@tReZ: Are you trying to create a language?
September 14th, 2008, 07:35 PM
Just a question out of curiosity, what are the steps involved in creating a language.
Because, I am fascinated about whenever I read in books, about some people creating languages.
Can any of you provide info on this.
September 15th, 2008, 12:24 AM
First, carefully read the link provided by Scorpions4Ever prior to your post:
Originally Posted by sunilbsrv2k
This clears a few things up. If you're creating a language with the intention of compiling the code into machine code, then typically the compiler converts the source code into assembler (normally, through the techniques explained in the post in that link I just gave). In almost all cases the compiler software uses an existing assembler program to convert the assembler into actual machine code. There's not usually a good reason to go and create your own assembler instead of using an existing one, unless you want to do it for your personal learning experience.
This is just keeping things in simple terms, without going into the serious details. I'm sure you'd like to know the rest of the details (they can be found on this site in multiple places as well as other sites), however with what I and the others posted, this is really a nice starting point. This gives you a nice, simple idea of how languages are created.
Interpreted languages are just where one program (called the "interpreter") simply reads the source code and executes the code itself. This usually causes for software written in the language to be open source. However, most interpreted languages nowadays have software that can convert the source code into byte-code (similar to what Java has), whether created by a 3rd party or by the creator(s) of the language itself.
November 21st, 2008, 11:43 AM
Well 1st of all thanks for explainin all the bove stuffs in such a beautiful manner(I try to do it myself many times but fail -Guess its hard to just explain hard concepts in an easy manner)Any ways I m a 2ndyear Computer Science student and umm actually interested in creatin my own programmin language(For fun??---Absolutely not...I m serious...lthough I donch aim to be the Sir Dennis Richie of the new millenia!!) And that too a HLL!!..I know I have a long way to go and thus am trying my best too..but a few suggestions would really help me:
Originally Posted by MBirchmeier
First of all I m quite familiar with C and C++....Plus I have done a 2 semester course on Data Structures..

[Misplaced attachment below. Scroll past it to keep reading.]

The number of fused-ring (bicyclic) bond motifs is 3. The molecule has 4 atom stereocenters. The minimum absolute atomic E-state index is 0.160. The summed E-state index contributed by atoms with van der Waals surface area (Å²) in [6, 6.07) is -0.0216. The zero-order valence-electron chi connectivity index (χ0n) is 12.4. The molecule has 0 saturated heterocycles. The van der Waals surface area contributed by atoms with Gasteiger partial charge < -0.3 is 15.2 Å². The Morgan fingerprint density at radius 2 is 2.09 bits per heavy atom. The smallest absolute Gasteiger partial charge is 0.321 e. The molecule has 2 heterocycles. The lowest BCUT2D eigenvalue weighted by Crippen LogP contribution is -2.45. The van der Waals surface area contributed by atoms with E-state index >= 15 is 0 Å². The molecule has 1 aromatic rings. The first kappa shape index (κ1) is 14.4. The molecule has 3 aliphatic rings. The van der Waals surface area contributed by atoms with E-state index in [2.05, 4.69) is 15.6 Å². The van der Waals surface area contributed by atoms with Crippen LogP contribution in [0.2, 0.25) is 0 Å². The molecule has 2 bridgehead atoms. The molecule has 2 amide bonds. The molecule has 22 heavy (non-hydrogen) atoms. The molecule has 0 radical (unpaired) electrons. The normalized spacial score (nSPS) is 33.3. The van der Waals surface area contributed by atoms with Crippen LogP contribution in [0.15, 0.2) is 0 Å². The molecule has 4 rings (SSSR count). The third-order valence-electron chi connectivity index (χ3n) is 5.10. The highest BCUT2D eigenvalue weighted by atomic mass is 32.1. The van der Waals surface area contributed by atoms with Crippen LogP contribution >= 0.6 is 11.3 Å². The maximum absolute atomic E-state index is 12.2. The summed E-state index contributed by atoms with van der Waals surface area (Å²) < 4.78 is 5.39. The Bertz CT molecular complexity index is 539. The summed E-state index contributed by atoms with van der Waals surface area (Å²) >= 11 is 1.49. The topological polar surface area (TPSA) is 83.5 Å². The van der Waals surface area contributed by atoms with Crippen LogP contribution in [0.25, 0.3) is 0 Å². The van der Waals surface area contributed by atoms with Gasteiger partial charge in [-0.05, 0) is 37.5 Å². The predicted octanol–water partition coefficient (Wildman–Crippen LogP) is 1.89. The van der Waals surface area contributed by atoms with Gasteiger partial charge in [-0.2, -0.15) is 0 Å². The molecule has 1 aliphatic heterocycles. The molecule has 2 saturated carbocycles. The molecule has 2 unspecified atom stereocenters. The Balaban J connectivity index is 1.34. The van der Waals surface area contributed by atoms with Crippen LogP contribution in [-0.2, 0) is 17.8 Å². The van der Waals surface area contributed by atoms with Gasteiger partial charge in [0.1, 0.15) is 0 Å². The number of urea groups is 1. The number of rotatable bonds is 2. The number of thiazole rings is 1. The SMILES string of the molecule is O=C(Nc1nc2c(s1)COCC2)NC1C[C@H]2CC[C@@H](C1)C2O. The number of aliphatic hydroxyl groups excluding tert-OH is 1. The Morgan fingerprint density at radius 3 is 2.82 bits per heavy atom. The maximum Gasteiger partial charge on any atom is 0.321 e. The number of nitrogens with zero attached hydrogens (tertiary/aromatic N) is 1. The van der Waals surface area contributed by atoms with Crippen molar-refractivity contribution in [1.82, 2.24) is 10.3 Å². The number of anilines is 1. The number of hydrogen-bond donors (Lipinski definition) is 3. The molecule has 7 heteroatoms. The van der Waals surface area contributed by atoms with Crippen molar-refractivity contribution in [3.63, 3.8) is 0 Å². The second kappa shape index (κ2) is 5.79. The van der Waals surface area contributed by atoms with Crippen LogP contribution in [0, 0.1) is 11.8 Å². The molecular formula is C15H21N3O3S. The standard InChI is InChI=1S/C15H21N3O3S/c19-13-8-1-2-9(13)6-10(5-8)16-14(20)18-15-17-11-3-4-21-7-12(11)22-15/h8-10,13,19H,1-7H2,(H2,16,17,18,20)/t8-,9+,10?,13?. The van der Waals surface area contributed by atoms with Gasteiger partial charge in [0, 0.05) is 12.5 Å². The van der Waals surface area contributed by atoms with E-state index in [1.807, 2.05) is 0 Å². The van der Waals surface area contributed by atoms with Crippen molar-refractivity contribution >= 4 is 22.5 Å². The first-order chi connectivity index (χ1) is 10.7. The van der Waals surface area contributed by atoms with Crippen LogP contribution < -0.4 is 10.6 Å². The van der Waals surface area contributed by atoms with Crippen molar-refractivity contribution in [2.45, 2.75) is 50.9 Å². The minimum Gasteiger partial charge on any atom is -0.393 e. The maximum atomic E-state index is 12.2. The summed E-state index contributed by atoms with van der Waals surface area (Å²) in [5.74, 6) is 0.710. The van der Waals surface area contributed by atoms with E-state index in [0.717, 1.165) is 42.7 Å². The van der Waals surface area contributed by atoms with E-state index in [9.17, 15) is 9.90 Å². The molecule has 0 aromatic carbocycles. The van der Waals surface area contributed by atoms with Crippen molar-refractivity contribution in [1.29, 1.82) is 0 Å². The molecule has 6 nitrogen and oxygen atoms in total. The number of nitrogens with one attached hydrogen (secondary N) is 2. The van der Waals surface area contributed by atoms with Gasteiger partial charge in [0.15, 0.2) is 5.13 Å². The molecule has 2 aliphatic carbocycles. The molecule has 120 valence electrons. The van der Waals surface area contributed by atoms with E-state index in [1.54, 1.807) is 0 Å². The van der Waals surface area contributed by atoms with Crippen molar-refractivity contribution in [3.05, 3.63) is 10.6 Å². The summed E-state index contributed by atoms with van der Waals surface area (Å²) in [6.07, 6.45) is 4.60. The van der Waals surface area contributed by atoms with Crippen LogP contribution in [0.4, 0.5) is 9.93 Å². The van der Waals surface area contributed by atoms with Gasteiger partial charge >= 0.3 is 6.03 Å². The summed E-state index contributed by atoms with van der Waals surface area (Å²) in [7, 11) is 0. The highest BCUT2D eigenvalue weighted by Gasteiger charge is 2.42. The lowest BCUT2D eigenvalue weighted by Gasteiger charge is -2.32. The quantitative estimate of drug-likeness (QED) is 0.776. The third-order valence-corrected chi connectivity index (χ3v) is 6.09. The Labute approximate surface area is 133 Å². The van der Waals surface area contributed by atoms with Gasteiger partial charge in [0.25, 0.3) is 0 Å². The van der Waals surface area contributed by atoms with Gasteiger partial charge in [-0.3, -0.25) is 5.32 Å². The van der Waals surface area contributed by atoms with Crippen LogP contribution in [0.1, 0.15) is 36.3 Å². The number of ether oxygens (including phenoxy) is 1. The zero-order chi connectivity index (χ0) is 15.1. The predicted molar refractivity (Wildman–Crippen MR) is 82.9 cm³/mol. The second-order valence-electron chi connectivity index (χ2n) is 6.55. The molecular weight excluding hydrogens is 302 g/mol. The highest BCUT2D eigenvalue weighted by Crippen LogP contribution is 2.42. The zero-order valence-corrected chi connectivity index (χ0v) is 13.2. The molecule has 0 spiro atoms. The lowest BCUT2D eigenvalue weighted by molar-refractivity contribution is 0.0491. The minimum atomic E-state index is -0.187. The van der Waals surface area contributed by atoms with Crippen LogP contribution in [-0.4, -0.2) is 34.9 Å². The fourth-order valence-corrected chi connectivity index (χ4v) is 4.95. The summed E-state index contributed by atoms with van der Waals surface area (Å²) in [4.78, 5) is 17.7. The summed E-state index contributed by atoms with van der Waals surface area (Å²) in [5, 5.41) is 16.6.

But now that I ve decided to make my own language I m learnin Assembly language
But after reading ur post I feel Compiler design is a necessity inorder to create ur own language
I ve no problems in doin this course in advance if this is goin to help me achieve my aim.So my question is "Is it a good Idea for me to go for Compiler design after learnin assembly language or is it that there are more prerequisites for that course??"
I said u b4 all i Know is C,C++,Dtastructures...Plz tell me...
And ofcourse if there are any other suggestions u want to give me that will help my goal the please do..!
Comments on this post
November 21st, 2008, 02:55 PM
Hello and welcome to devshed.
Originally Posted by Shirou008
A few suggestions, first when posting please try to use better English. Your post is hard to understand, especially for those whose native language is not English.
As for which individual courses to take, talking to someone at the university might be your best bet. Because these are courses, you're not just studying independently chances are there is a recommended order.
If you're looking to make your own language you don't need to make a compiler... rather you can make an interpreted language, which could run within a C program, but understanding the basics of compilers would provide you a fuller understanding of what's going on.
Hope this helps...
November 21st, 2008, 09:45 PM
Right sir...Next time I ll be serious not to use any stupid english here..Sorry
Originally Posted by MBirchmeier
Sir can you shed more light on the creation of interpreted language that you have just advised me..and what do I need to know inorder to do that(Prerequisites)??
November 24th, 2008, 11:38 AM
Google YACC (Yet Another Compiler Compiler) and try using it. If you have detailed questions, start a new thread. I do not know the history of what you know and what you don't.
Originally Posted by Shirou008